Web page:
Let’s Encrypt certificates are valid for 90 days, so the last step is to automate renewals. In root’s crontab I use the following for quiet monthly renewal attempts, noting that if nothing is due for renewal, no action is taken:

@monthly certbot renew -q --standalone --pre-hook "service nginx stop" --post-hook "service nginx start"

There are other ways to do this; while certbot has a renewal cron in /etc/cron.d/certbot, Certbot’s own advanced setup documentation illustrates how to use the ‘webroot’ plugin which will work with any webserver you like, but since I don’t mind stopping my webserver once a month for this quick check, I simply use the ‘standalone’ plugin instead.

Extending macOS DNS resolution for fun and utility

In macOS, it is possible to extend DNS resolution for specific n-level domains using specially named files in /etc/resolver/ to use nameservers (and the associated options) without changing your default nameservers. In this post I’m going to outline what I’m using it for and how to accomplish it, and some other things you can do, should you be inclined.

I recently became aware of the OpenNIC Project which provides a variety of services like public DNS servers, dynamic DNS, and a couple top-level domains – and it’s that last item I found interesting and wanted to play with it. I could just change my DNS nameservers to any one of many nameservers run by members of the OpenNIC project, but I’m not ready to commit to moving away from Google DNS just yet.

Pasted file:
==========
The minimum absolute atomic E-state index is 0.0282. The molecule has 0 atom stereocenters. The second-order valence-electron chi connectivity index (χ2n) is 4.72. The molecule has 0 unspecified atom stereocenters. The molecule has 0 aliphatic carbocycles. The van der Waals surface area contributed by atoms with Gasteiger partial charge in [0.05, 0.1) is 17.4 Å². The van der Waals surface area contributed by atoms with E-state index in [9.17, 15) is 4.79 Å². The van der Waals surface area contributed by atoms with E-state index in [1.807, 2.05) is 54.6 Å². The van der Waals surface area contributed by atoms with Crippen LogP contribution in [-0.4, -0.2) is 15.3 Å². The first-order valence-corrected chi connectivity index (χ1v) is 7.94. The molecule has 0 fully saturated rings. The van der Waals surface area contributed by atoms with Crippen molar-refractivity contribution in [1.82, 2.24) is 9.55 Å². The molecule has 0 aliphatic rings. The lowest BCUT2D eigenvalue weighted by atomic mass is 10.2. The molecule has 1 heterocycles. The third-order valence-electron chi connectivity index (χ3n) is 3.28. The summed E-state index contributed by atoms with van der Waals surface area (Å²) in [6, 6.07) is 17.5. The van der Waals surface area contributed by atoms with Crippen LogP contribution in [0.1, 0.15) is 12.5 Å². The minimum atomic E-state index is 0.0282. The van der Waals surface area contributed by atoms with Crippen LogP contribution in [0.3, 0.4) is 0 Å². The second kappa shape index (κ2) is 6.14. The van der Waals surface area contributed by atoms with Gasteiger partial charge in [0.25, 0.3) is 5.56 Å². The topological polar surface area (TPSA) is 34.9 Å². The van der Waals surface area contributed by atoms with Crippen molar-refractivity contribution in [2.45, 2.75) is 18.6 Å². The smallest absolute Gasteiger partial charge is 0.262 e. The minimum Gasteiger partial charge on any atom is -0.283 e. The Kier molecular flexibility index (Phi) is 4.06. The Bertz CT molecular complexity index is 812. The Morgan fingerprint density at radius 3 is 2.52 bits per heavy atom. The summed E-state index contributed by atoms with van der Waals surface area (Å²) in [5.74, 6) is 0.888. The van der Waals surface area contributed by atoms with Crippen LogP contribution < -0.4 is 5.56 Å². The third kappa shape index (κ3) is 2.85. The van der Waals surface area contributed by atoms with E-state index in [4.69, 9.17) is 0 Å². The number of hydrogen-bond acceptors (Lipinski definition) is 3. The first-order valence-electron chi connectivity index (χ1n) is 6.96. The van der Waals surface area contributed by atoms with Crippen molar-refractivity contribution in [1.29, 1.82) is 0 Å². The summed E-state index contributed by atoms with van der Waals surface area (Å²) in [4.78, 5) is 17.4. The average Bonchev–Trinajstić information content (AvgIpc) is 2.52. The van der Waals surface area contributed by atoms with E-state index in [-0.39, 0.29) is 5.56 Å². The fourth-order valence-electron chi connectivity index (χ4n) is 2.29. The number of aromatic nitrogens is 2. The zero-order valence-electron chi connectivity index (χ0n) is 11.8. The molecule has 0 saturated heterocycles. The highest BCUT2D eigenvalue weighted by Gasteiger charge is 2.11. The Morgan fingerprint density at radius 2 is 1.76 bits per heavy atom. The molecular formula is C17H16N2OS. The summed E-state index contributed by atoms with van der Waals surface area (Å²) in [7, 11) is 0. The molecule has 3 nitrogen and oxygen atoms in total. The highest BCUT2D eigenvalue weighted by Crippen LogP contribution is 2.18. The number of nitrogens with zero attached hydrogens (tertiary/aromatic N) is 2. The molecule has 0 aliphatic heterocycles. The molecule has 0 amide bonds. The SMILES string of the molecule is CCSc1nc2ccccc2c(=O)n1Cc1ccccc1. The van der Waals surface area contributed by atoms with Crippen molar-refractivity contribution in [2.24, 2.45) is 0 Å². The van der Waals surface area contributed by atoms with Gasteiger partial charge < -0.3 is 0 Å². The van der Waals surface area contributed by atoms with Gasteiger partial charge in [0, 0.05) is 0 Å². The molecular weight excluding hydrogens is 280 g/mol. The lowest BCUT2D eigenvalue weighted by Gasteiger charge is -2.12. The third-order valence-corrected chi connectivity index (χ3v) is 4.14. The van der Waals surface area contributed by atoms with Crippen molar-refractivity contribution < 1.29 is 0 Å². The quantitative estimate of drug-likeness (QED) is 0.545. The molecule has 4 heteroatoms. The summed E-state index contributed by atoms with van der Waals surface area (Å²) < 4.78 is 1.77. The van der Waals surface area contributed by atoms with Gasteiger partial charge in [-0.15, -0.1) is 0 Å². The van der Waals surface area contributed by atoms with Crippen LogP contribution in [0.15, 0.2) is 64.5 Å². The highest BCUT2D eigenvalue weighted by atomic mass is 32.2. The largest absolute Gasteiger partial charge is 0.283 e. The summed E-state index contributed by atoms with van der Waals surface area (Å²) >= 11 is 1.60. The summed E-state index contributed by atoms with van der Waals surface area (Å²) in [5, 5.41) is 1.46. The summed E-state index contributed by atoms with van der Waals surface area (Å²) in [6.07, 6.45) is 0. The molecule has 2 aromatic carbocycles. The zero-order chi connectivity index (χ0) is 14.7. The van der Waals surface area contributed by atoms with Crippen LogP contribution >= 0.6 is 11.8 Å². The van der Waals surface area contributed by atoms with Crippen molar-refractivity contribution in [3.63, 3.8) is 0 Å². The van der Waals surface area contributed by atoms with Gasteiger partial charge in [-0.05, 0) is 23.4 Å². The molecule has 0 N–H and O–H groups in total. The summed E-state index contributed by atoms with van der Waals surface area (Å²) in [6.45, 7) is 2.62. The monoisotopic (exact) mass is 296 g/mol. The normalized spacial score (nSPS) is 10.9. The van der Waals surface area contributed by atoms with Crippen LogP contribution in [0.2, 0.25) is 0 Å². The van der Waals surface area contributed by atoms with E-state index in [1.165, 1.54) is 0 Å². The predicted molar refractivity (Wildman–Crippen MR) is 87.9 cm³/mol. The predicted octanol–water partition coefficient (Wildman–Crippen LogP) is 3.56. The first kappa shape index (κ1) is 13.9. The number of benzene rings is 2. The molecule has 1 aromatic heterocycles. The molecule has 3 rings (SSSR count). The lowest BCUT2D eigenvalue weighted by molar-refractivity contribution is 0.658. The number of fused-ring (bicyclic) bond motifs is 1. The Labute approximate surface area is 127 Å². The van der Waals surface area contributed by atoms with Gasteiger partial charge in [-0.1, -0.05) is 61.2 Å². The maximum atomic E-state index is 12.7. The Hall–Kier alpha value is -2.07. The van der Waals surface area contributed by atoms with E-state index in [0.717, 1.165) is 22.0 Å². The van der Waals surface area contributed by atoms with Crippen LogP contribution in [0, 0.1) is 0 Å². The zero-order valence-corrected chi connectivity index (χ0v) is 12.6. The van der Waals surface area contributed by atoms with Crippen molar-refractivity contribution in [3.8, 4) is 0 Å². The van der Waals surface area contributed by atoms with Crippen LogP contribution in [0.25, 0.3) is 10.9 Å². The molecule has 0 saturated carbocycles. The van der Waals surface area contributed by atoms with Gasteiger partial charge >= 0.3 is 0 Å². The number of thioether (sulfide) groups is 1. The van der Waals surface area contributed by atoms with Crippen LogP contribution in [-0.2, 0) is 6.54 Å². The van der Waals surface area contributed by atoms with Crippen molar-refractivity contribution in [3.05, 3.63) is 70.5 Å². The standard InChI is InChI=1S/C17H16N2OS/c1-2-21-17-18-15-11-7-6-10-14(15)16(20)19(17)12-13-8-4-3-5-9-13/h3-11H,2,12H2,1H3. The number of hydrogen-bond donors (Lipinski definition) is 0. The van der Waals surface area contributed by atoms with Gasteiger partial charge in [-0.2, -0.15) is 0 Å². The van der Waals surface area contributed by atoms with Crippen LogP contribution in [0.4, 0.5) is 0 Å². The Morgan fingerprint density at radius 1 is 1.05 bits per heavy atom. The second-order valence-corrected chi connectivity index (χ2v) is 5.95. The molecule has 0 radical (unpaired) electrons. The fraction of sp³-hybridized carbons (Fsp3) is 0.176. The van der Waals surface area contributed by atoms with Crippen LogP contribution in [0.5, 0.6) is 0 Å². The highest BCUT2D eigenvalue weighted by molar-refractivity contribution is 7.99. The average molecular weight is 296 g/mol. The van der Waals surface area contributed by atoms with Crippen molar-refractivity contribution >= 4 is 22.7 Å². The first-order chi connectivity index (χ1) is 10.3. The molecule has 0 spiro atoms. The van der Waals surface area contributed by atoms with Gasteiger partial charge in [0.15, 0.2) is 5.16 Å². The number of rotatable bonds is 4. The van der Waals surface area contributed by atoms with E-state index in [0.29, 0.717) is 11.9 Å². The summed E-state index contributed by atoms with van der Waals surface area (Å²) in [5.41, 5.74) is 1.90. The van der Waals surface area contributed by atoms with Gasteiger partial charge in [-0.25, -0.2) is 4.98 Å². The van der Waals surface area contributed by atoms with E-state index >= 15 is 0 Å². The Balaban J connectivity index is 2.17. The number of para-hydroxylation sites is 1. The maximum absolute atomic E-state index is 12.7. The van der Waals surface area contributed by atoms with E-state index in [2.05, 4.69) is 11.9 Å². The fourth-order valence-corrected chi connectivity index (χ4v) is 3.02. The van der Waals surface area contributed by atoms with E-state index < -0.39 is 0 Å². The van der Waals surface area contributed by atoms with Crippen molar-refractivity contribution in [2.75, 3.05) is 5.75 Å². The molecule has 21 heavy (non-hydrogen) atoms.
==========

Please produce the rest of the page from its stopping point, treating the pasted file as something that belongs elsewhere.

In Linux, I could probably accomplish this by running a nameserver on localhost and slurping in all the OpenNIC TLD data, but in MacOS I wasn’t sure if there was a better solution.

Enter /etc/resolver/. If you create /etc/resolver on your mac, you can then place files there for whatever n-level domains you want. Here is the beginnings of a script I created; it:

– creates the directory /etc/resolver/ if it does not exist,
– creates the file _opennic and supplies a few v4 and v6 nameservers for the OpenNIC project,
– creates symlinks to _opennic for each of the OpenNIC TLD’s I’m interested in resolving.

## - add other resolvers to /etc/resolver 
## (see 'man 5 resolver' for more info)
## 03192017 jkl 

# if /etc/resolver doesn't exist make it 
[ -d /etc/resolver ] || mkdir /etc/resolver; 

# provide for the OpenNIC Project ( and a few TLD's:
tee <<EOF /etc/resolver/_opennic >/dev/null
nameserver 2a05:dfc7:5::53
nameserver 2a05:dfc7:5::5353
nameserver 2a0b:1904:0:53::

ln -fs _opennic /etc/resolver/o
ln -fs _opennic /etc/resolver/dyn
ln -fs _opennic /etc/resolver/oss
ln -fs _opennic /etc/resolver/bbs
ln -fs _opennic /etc/resolver/free
ln -fs _opennic /etc/resolver/geek

# that's all for now

You don’t have to do it this way. You could simply echo 'nameserver' > /etc/resolver/dyn and it would do the same thing; I’m doing it this way because it’s less work if I have to make a major change that effects multiple things on the same location.

Similarly, if you want to affect a single second-level domain and all of the hosts under it, you could for example do echo 'nameserver' > /etc/resolver/' and it would cause lookups for and * to go through You could specify a third-level domain in much the same way as /etc/resolver/ for example, and so on.

(This also means you could make up any TLD you want for local use if you did, say, run dnsmasq locally, and echo 'nameserver' > /etc/resolver/jkl, but I digress. 😉 )